LOOMIS, Calif. (AP) – A California woman who served poisonous mushrooms to residents of an elder-care home has been barred for life from working in such facilities after four people died, state officials said Thursday.
An investigation by the California Department of Social Services found that Lilia Tirdea, the home’s caretaker, failed to apply state standards by serving “foraged mushrooms” to five residents.
Tirdea “constitutes a threat to the health and safety of the clients,” the report said.
Four people died, and two fell ill, including Tirdea, after eating mushroom gravy in early November, the report said. Investigators previously referred to the dish as soup.
The report cleared the owner of Gold Age Villa, Raisa Oselsky, who will be allowed to keep her license.
Investigators found that Oselsky had properly trained Tirdea and told her to serve only store-bought food to residents at the home near Sacramento.
Tirdea told investigators that she did not know the mushrooms she picked in the backyard of the small elder care home were poisonous.
“This is a very tragic accident, however, after investigating the department felt this action was necessary to protect the health and safety of individuals who live in licensed care facilities,” said Michael Weston, a spokesman for social services.
Weston said Oselsky called Tirdea when residents began feeling ill about 12 hours after eating the dish and learned she had picked mushrooms and made a meal.
“The licensee was not present at the time and had no knowledge that the mushrooms were served to the residents until the following day after residents began to fall ill,” the report said.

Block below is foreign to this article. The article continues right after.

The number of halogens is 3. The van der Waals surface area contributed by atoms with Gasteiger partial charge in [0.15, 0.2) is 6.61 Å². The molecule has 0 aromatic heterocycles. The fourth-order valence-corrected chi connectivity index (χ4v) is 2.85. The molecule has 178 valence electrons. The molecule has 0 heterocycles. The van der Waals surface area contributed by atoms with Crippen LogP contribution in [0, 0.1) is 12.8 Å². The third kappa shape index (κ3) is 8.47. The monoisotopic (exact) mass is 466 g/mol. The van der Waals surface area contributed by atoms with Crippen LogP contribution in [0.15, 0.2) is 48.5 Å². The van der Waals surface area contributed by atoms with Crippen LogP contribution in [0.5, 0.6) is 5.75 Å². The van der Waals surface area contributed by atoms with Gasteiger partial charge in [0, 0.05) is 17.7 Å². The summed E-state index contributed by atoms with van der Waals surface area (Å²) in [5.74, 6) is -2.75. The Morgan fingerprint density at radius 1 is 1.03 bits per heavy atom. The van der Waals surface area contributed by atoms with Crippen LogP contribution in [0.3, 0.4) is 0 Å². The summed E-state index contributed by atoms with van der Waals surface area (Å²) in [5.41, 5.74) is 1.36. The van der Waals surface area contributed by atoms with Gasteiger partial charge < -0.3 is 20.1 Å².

The four people who died have been identified as Dorothy Mary Hart, 92; Barbara Lopes, 86; Teresa Olesniewicz, 73; and Frank Warren Blodgett, 90.
The name of the other person who became ill has not been released. The person is recuperating and has moved from the hospital back to Gold Age Villa, the report said.
Tirdea could not immediately be reached for comment. The order issued Wednesday bars her from all state licensed care facilities, including child care.
The report says she still is ill and hasn’t returned to work since the incident. She has 15 days to appeal the ban.
(Copyright 2012 The Associated Press. All rights reserved. This material may not be published, broadcast, rewritten or redistributed.)
- 7 common ways to get sued by your employees
- Why it might be time to upgrade your toilet
- Arizona teachers are building a better future by using technology in the classroom
- How to make summer reading fun for the whole family
- How to find relief for chronic joint pain
- Can the NBA Lottery save the Suns?
- Skip Urgent Care: 5 ailments you can treat with telemedicine
- Skin Cancer in Arizona: Stats, facts and new immunotherapy drugs making strides
- Distracted walking injuries end up not so funny
- Scary situations: 5 quick tips before you let a contractor in your home
- Four ways telemedicine is changing the health care industry
- 5 mistakes homeowners make in the spring
- Three rivers run through it: Exploring Arizona's waterways
- Smart home basics: things you need to know to get started
- 5 Surprising things causing back pain
- Arizona agriculture is a $17.1B industry
- Timeline: Arizona's roots in brewing history
- 5 reasons to love the D-backs this season
- Tips for taking your home entertainment experience to the backyard
- Tech-related injuries your parents never experienced
- Workers comp: Signs your co-worker could be a fraud
- Who's the real founder of America's pastime?
- Epidemic rising? What you need to know about Alzheimer's in Arizona
- 5 unforgettable Wooden Award winners
- Family and hard work are keys to success of modern dairy farmers
- Genetic testing could hold answers for colon cancer survival
- Cold beers and baseball: A beer lover's guide to Spring Training
- Telecommuting: 5 tips to make it work for employers and employees
- See how top CFOs feel about economic growth in the Valley
- Migraine myths that keep patients from effective treatments